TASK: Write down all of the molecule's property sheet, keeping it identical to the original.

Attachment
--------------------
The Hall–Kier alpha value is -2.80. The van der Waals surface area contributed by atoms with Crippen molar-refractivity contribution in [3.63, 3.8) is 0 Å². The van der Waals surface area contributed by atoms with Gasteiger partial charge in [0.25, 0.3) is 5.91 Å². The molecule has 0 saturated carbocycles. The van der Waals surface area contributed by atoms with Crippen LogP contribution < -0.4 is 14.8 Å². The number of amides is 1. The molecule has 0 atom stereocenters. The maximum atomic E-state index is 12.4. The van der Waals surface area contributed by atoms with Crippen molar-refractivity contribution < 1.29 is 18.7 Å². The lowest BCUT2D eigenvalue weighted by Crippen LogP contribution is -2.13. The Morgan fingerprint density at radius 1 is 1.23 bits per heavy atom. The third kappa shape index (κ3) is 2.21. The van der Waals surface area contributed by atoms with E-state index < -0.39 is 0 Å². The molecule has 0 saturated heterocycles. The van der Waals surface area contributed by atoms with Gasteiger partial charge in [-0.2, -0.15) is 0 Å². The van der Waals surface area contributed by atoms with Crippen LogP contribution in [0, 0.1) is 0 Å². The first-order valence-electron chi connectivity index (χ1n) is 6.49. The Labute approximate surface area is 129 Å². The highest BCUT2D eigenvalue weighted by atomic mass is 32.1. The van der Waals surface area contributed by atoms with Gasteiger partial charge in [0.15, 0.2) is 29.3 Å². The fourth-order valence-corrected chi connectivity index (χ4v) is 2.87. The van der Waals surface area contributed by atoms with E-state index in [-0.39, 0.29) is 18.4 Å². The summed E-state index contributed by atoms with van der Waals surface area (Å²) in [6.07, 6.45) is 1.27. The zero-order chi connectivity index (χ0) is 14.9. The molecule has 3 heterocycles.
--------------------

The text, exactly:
The Hall–Kier alpha value is -2.80. The van der Waals surface area contributed by atoms with Crippen molar-refractivity contribution in [3.63, 3.8) is 0 Å². The van der Waals surface area contributed by atoms with Gasteiger partial charge in [0.25, 0.3) is 5.91 Å². The molecule has 0 saturated carbocycles. The van der Waals surface area contributed by atoms with Crippen LogP contribution < -0.4 is 14.8 Å². The number of amides is 1. The molecule has 0 atom stereocenters. The maximum atomic E-state index is 12.4. The van der Waals surface area contributed by atoms with Crippen molar-refractivity contribution < 1.29 is 18.7 Å². The lowest BCUT2D eigenvalue weighted by Crippen LogP contribution is -2.13. The Morgan fingerprint density at radius 1 is 1.23 bits per heavy atom. The third kappa shape index (κ3) is 2.21. The van der Waals surface area contributed by atoms with E-state index < -0.39 is 0 Å². The molecule has 0 saturated heterocycles. The van der Waals surface area contributed by atoms with Gasteiger partial charge in [-0.2, -0.15) is 0 Å². The van der Waals surface area contributed by atoms with Crippen LogP contribution in [0, 0.1) is 0 Å². The first-order valence-electron chi connectivity index (χ1n) is 6.49. The Labute approximate surface area is 129 Å². The highest BCUT2D eigenvalue weighted by atomic mass is 32.1. The van der Waals surface area contributed by atoms with Gasteiger partial charge in [0.15, 0.2) is 29.3 Å². The fourth-order valence-corrected chi connectivity index (χ4v) is 2.87. The van der Waals surface area contributed by atoms with E-state index in [-0.39, 0.29) is 18.4 Å². The summed E-state index contributed by atoms with van der Waals surface area (Å²) in [6.07, 6.45) is 1.27. The zero-order chi connectivity index (χ0) is 14.9. The molecule has 3 heterocycles.